After a short flight I am about to go through customs wondering if any hassles will arise. Of course not, in true casual central American style they barely even look at my documents as they wave me through.
I pick up my bags and start walking through the throngs of people waiting to pick up loved ones. I am outside of the airport till I see Edgar, phew, I was starting to think of other options. Over dinner Edgar tells me that tomorrow is business as he orders a bottle of vodka to compliment our Mexican food…
View of Guatemala from Edgars unit at 5am
Eep he was not joking when he said we´ve gotta get up early tomorrow! We pack his car and start the two and half hour drive east of Guatemala city towards Oriente in Oratario, Santa Rossa.
Edgars farm has been in his family now for a touch over 80 years. They grow tow varietals, Caturra and Catuahi, the farms is called El Silencio www.fincaelsilencio.com .
Farms Area = 440 Manzanas
Coffee is grown on 270 Manzanas
Altitude at highest point is 1305m
Fica population 218
Has a school and a certified nurse
Is wet processed
naturally dried on patio’s or on wooded driels
70% of water used is recycled
They breed Tilpa fish for the villagers
villagers to grow corn on land
There is a rough drive down to the farm house and after we un load the 4×4 we meet Arturro Portillo who is to escort us around the farm. I don´t really think much of this until he pulls his shot gun out and slings it over his shoulder. I ask Edgar, whats the gun for, to which he replies, “just in case”.
Arturro has worked and lived on the farm now for 24 years and is 2nd in charge of running it. He has 10 kids of which 8 are boys and are absolutely fanatical about soccer. I have never seen so many kids belonging to the one person, its amaizing to think about the logistics. he had his first kid at the age of 18 and has had one almost every year since, imagine the cost of having that many kids in a western country like the states or even Australia… I don’t wanna!
This farm is huge and steep so we use the 4×4 to get around, slowly.
Its not harvest time so the trees look void of everything other then their lush green leaves, its also at the end of the dry season so the country side is no where near as lush as the farm I farm I went to in Nicaragua. We did find some trees that were already starting to blossom, letting off such a sweet bouquet. I could of stopped and smelt the flowers for an age, it was fantastic.
We push on
Edgar is stopping to take photos of for his father of all la Poda (where they cut aging trees back down to their stumps so they can re grow and be plentiful). The track was starting to get steeper so a shift into low gear is required. The 4×4 was starting to get sloppy as the tires fill with mud from the heavy rains the night before. We corner and impossibly the road gets steeper and its now that we start to loose footing. The car start to loose ground and defeated Edgar decides to stop about a hundred meters down from the top, so we walk.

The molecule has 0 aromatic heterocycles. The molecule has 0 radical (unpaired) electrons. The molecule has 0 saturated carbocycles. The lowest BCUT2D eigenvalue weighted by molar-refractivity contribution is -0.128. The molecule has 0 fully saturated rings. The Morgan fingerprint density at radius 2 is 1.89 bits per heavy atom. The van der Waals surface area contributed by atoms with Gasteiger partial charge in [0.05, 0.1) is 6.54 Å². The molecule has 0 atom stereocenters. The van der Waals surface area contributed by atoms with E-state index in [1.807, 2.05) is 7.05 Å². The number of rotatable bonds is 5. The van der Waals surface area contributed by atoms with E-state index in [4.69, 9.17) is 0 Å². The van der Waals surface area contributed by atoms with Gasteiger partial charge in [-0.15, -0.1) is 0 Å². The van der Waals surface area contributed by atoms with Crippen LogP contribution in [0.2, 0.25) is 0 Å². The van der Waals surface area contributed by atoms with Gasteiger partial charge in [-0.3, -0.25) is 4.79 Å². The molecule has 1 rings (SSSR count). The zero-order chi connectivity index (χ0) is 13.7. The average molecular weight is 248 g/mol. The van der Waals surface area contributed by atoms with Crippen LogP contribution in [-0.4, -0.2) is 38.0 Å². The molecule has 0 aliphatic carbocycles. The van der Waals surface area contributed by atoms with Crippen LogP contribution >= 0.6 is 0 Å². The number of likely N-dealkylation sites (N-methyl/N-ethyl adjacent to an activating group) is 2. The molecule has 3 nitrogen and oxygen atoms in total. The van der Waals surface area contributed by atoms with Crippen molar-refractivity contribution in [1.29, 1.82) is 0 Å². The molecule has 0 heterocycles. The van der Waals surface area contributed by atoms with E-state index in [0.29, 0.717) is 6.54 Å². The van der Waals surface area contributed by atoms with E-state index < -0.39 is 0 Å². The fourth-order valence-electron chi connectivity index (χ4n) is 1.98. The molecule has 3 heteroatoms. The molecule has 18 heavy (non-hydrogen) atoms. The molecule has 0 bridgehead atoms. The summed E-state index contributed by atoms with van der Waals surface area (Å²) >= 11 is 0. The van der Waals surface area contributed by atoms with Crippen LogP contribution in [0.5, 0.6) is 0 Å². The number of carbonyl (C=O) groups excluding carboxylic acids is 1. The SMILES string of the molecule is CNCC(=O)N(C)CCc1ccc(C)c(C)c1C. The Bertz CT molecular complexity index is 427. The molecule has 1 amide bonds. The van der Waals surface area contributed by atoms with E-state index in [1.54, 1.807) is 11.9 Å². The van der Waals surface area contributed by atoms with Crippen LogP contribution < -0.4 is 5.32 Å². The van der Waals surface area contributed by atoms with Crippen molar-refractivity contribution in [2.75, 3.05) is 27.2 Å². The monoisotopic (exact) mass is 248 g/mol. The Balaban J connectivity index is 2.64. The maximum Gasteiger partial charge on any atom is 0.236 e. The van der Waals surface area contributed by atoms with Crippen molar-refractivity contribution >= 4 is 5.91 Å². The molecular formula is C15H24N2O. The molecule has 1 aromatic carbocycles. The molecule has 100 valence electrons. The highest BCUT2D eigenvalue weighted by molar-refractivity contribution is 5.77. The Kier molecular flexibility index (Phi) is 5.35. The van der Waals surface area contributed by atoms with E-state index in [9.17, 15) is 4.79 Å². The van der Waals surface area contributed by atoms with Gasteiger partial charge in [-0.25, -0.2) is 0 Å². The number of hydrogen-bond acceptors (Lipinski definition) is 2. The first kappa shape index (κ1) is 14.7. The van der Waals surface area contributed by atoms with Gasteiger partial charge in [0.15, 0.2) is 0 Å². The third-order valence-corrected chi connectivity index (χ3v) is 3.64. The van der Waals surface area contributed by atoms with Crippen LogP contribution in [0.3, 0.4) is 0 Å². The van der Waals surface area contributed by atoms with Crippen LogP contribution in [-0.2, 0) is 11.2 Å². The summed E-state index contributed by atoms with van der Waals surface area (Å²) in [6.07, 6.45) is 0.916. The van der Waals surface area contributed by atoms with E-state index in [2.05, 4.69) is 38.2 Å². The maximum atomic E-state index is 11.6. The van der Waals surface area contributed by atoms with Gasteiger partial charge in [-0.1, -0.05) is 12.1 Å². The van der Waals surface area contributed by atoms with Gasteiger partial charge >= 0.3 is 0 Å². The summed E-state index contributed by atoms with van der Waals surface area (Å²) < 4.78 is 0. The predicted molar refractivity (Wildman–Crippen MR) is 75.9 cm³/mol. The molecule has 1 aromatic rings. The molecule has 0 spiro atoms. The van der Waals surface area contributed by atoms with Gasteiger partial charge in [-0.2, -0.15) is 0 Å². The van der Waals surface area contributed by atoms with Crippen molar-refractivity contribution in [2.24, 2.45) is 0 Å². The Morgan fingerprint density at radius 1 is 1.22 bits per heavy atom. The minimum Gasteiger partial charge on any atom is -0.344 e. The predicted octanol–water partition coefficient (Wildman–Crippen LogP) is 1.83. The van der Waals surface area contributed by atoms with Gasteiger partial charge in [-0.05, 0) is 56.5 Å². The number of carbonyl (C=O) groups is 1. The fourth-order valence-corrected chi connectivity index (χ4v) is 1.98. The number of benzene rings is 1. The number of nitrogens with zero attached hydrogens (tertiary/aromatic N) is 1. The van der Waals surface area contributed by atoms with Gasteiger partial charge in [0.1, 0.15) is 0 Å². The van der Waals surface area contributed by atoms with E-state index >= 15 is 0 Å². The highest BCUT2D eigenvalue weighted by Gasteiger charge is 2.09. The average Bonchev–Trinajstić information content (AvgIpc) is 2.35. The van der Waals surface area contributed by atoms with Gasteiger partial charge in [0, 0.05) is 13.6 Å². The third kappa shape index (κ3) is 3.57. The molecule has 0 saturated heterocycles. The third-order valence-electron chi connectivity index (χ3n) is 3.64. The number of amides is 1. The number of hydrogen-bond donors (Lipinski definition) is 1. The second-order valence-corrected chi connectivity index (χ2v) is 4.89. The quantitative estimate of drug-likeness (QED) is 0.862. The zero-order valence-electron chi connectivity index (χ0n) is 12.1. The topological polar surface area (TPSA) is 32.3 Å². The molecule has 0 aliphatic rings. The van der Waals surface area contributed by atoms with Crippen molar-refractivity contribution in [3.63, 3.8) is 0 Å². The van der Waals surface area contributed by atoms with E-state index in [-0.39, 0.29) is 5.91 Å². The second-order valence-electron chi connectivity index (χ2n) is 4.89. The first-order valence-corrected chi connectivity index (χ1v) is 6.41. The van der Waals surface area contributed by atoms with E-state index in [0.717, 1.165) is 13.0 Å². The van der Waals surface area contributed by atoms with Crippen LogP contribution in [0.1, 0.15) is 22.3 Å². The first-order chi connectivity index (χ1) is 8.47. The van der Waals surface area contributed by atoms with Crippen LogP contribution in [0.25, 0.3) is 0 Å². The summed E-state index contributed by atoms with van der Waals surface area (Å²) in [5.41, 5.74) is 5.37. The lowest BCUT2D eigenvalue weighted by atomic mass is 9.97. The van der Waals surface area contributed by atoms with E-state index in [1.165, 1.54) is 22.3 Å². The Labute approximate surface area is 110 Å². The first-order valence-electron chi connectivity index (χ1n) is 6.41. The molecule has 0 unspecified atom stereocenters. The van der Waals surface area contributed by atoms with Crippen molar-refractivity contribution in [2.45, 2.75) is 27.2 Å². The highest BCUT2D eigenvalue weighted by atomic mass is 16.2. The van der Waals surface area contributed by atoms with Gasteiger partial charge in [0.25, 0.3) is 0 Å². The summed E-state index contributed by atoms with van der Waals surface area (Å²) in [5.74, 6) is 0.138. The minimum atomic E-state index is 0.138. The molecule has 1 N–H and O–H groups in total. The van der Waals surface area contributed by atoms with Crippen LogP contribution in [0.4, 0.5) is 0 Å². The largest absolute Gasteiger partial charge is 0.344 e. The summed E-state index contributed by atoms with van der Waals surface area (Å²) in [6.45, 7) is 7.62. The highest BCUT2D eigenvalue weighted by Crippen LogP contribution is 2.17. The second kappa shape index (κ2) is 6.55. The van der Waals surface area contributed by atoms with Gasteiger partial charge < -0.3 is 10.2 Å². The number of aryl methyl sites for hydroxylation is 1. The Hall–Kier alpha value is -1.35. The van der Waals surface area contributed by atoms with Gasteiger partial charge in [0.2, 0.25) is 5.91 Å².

The walk is just what I felt like and we are accompanied along the way by giant blue tropical butterflies and a warm Guatemalan breeze. We get to the top and already we were dripping with sweat from the heat and the humidity. When the steep climb finally falls away to reveal the finca with its bowl like cradle, that seems like the lands is nurturing the homestead as if it were a new born. The homestead is a good 400m below in altitude and at least 4 kilometers away.
Above from top to bottom: 1)Just a nice view 2) the hut without zoom 3)with 3x zoom 4) with 11x zoom
I want to just sit here and soak it up, have the sun burn my skin and like it used to back in Oz , hear the silence talk to me and let the seasonally affected depression melt away! With the world at our feet Edgar and Arturro press on. They want to show me the planned runway that Arturro with no Engineering degree, has skillfully carved into the mountaintop.
It time turns to 11 and already I am exhausted so we decide to head back for a rest, siesta and some lunch. At about two o’clock we check out the rest of the farm so he can show me where they grow corn and Bamboo, of which they have big plans for, but would not go into detail. On the record that is…
When we return to the homestead where I am greeted by seven of Arturro’s boys on the patios till the sun goes down. I remember thinking how good it was to be outdoors and not worried about the weather and doing something that is almost like an universal language, and even better its for free!
That night we go back up to El Cielo this time Edgar defeats nature and gets the Toyota land cruiser up the mountain. Two guards, Edgar and myself light a fire and watch the stars grow accompanied by the rhythmic pulse of the glow bugs, till the rain comes. We are in radio contact with the guards below and for the fun of it we get them to fire of a couple of buck shots so we could hear the night fill with their roar.
After a quick dash down to the bottom, so we don’t get stuck up the top because of the rains. We settle down for the night, sitting on the porch drinking more vodka, to the tune of the frogs echoing calls through the night.
This is a great time to catch up on some writing and, oh yeah, and finally get to shoot of a couple rounds from Arturro’s gun. Fully loaded with buck 9’s the number being a reference to the amount of pellets in the cartridge. After which Edgar tells me to sleep tight tonight as we now have three armed guards surrounding the homestead, but don’t be surprised if a cock wakes you up in the morning… I go to sleep with one eye open hoping he is referring to the fighting roosters they breed on the farm.